In 2009 A Comparison of Chunk Size for Software RAID-5 was done by Rik Faith with chunk sizes of 4 KiB to 64 MiB. It was found that chunk sizes of 128 KiB gave the best overall performance. The test was done on a Supermicro AOC-SAT2-MV8 controller with 8 SATA II ports, and connected to a 32-bit PCI slot, which could explain the 130 MB/s max found.

A benchmark comparing chunk sizes from 4 to 1024 KiB on various RAID types (0, 5, 6, 10) was made in May 2010. For RAID types 5 and 6 it seems like a chunk size of 64 KiB is optimal, while for the other RAID types a chunk size of 512 KiB seemed to give the best results. The test were done on a controller which had an upper limit on about 350 MB/s. It is unclear which layout was used with RAID-10.

Sometimes there are apparent pauses in the stream of IO requests to the array component devices. The usual workaround is trying 'blockdev --setra 65536 /dev/mdN' and see if sequential reads improve. Also the stripe-cache_size is important for raid5 and raid6, and NCQ of the controller can interfere with the Linux kernel optimizations.

Here are some commands to alter default settings:

# Set read-ahead.
echo "Setting read-ahead to 32 MiB for /dev/md3"
blockdev --setra 65536 /dev/md3
# Set stripe-cache_size for RAID5.
echo "Setting stripe_cache_size to 16 MiB for /dev/md3"
echo 16384 > /sys/block/md3/md/stripe_cache_size
# Disable NCQ on all disks. (for raptors it increases the speed 30-40MiB/s)
echo "Disabling NCQ on all disks..."
for i in $DISKS
do
  echo "Disabling NCQ on $i"
  echo 1 > /sys/block/"$i"/device/queue_depth
done

One good way to see what is actually happening is to use either 'watch iostat -k 1 2' and look at the load on the individual MD array component devices, or use 'sysctl vm/block_dump=1' and look at the addresses being read or written.

There can be a number of bottlenecks other than the disk subsystem that hinders you in getting full performance out of your disks.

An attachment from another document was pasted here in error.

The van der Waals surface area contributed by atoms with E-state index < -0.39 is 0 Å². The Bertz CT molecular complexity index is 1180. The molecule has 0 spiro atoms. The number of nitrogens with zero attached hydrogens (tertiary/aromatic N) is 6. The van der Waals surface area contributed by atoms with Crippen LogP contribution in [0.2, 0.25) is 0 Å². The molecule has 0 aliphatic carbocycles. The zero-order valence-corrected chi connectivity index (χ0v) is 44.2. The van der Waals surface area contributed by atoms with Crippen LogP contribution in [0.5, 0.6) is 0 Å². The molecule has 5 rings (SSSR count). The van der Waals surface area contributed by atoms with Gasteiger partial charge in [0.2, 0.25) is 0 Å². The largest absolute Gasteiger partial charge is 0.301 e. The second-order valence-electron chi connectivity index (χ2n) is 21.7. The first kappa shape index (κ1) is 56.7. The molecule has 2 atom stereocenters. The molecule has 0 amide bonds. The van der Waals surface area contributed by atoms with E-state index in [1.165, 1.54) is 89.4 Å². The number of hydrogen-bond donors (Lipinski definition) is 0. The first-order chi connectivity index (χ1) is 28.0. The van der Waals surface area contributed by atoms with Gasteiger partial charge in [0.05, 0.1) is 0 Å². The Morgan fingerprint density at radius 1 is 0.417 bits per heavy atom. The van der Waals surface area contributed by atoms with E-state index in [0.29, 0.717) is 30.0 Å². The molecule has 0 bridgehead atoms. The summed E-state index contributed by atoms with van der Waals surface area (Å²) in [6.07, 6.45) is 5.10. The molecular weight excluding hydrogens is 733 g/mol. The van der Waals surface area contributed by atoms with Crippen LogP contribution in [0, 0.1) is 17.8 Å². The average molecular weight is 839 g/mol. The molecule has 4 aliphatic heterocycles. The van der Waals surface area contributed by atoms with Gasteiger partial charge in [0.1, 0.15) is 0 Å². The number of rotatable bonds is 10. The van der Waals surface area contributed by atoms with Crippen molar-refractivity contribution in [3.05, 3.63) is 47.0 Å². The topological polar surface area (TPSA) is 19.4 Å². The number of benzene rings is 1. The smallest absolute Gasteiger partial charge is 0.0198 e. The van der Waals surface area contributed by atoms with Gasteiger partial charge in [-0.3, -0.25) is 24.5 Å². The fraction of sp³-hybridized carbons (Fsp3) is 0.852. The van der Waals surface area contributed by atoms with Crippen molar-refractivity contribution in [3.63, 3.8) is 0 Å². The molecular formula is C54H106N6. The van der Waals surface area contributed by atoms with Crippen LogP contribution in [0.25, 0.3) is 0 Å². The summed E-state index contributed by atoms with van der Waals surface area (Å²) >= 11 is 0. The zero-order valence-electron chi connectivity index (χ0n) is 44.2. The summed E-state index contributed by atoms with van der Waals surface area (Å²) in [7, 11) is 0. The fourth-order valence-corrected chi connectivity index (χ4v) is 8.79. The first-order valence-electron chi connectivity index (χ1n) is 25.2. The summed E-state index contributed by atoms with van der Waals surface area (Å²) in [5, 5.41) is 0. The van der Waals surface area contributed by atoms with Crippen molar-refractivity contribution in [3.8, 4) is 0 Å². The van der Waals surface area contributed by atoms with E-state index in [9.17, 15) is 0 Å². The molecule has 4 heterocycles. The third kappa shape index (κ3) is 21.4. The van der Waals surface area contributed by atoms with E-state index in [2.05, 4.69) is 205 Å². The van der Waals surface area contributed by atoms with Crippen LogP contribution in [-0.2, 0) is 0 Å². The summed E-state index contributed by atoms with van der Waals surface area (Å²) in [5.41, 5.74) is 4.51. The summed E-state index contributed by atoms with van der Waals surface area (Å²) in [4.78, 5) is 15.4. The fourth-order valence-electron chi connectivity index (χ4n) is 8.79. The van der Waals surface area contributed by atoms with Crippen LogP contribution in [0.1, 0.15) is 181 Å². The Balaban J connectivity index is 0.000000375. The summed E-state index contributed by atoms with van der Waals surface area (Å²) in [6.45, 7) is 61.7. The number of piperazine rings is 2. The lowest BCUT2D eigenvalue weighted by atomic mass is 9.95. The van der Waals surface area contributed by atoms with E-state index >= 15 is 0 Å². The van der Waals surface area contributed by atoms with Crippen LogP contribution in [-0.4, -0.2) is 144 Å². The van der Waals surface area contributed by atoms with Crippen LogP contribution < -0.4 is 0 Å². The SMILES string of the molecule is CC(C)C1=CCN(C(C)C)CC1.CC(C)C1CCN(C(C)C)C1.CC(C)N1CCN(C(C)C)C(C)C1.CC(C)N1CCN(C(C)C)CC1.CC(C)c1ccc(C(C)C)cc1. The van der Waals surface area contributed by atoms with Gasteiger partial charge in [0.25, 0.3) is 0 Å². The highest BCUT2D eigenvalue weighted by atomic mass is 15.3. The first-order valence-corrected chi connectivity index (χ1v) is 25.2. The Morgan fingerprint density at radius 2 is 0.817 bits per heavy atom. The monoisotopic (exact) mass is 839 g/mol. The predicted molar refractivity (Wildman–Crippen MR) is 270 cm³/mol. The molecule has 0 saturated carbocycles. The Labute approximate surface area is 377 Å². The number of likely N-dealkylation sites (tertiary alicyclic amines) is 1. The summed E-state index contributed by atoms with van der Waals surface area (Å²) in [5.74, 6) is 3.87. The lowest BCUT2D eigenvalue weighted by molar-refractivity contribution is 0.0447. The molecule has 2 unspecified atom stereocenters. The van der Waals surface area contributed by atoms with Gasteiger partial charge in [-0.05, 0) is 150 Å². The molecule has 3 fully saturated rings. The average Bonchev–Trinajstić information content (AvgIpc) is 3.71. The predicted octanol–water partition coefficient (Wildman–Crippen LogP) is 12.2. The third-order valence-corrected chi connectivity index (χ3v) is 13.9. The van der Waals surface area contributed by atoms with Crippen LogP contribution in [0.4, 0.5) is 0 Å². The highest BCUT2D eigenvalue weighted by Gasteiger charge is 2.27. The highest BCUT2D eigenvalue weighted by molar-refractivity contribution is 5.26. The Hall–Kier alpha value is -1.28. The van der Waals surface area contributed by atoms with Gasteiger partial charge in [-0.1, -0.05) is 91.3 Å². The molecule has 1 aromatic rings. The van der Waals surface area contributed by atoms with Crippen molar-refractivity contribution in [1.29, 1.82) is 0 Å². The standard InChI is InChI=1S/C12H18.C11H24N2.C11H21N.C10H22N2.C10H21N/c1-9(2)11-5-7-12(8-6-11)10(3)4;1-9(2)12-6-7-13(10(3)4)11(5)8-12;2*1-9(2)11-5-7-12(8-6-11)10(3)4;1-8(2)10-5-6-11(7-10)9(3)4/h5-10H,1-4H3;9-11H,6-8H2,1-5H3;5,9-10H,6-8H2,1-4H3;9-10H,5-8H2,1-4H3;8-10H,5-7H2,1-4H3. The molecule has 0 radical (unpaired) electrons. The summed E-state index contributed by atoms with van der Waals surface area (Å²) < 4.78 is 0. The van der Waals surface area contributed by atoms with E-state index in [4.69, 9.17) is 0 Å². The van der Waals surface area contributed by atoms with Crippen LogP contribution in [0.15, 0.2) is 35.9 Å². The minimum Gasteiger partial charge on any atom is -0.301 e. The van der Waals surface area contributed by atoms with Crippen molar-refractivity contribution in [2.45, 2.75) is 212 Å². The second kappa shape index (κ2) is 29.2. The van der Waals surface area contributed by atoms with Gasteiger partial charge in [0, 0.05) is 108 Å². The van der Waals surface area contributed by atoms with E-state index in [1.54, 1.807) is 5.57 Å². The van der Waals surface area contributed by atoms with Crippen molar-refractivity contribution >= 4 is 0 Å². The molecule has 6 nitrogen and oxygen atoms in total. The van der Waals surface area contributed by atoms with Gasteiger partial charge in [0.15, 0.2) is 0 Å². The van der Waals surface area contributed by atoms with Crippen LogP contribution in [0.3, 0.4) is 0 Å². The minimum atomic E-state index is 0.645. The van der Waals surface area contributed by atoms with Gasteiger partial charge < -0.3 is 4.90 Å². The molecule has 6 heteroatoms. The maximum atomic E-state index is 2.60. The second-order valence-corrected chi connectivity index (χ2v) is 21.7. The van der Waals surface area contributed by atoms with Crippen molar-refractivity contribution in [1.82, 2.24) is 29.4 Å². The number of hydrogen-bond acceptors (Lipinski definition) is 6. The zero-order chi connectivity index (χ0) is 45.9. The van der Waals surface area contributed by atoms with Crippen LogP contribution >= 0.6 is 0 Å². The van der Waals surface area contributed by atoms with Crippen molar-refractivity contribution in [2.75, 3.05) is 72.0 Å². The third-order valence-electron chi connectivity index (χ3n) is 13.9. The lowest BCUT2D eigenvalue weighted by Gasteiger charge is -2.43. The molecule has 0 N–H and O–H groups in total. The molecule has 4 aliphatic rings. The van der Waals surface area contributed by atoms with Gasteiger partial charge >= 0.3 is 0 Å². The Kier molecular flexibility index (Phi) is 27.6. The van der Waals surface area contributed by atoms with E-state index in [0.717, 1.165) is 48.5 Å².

One is the PCI bus. Older PCI bus has a 33 MHz cycle and a 32 bit width, giving a maximum bandwidth of about 1 Gbit/s, or 133 MB/s. This will easily cause trouble with newer SATA or PATA disks which easily gives 70-90 MB/s each. So do not put your SATA controllers on a 33 MHz PCI bus.

The 66 MHz 64-bit PCI bus is capable of handling about 4 Gbit/s, or about 500 MB/s. This can also be a bottleneck with bigger arrays, eg a 6 drive array will be able to deliver about 500 MB/s, and maybe you want also to feed a gigabit ethernet card - 125 MB/s, totalling potentially 625 MB/s on the PCI bus.

The PCI (and PCI-X) bus is shared bandwidth, and may operate at lowest common denominator. Put a 33Mhz card in the PCI bus, and not only does everything operate at 33 Mhz, but all of the cards compete. Grossly simplified, if you have a 133 Mhz card and a 33 Mhz card in the same PCI bus, then that card may operate at 16 Mhz. Your motherboards' embedded Ethernet chip and disk controllers may be "on" the PCI bus, so even if you have a single PCI controller card, and a multiple-bus motherboard, then it may make a difference what slot you put the controller in.

If this isn't bad enough, then consider the consequences of arbitration. All of the PCI devices have to constantly negotiate between themselves to get a chance to compete against all of the other devices attached to other PCI busses to get a chance to talk to the CPU and RAM. As such, every packet your Ethernet card picks up could temporarily suspend disk I/O if you don't configure things wisely.

The PCI-Express bus v1.1 has a limit of 250 MB/s per lane per direction, and that limit can easily be hit eg by a 4-drive array, or even just 2 velociraptor disks.

Many newer SATA controllers are on-board and do not use the PCI bus, but are rather connected directly to the southbridge, even for the cheapest motherboards. Anyway bandwidth is limited, but it is probably different from motherboard to motherboard. On-board disk controllers most likely have a bigger bandwidth than IO controllers on a 32-bit PCI 33 MHz, 64-bit PCI 66 MHz, or PCI-E x1 bus. Some motherboards are reported to have a bidirectional 20 gigabit bus between the southbridge and the northbridge. Anyway most PCI-busses are connected via the southbridge.

Having a RAID connected over the LAN can be a bottleneck, if the LAN speed is only 1 Gbit/s - this limits the speed of the IO system to 125 MB/s by itself.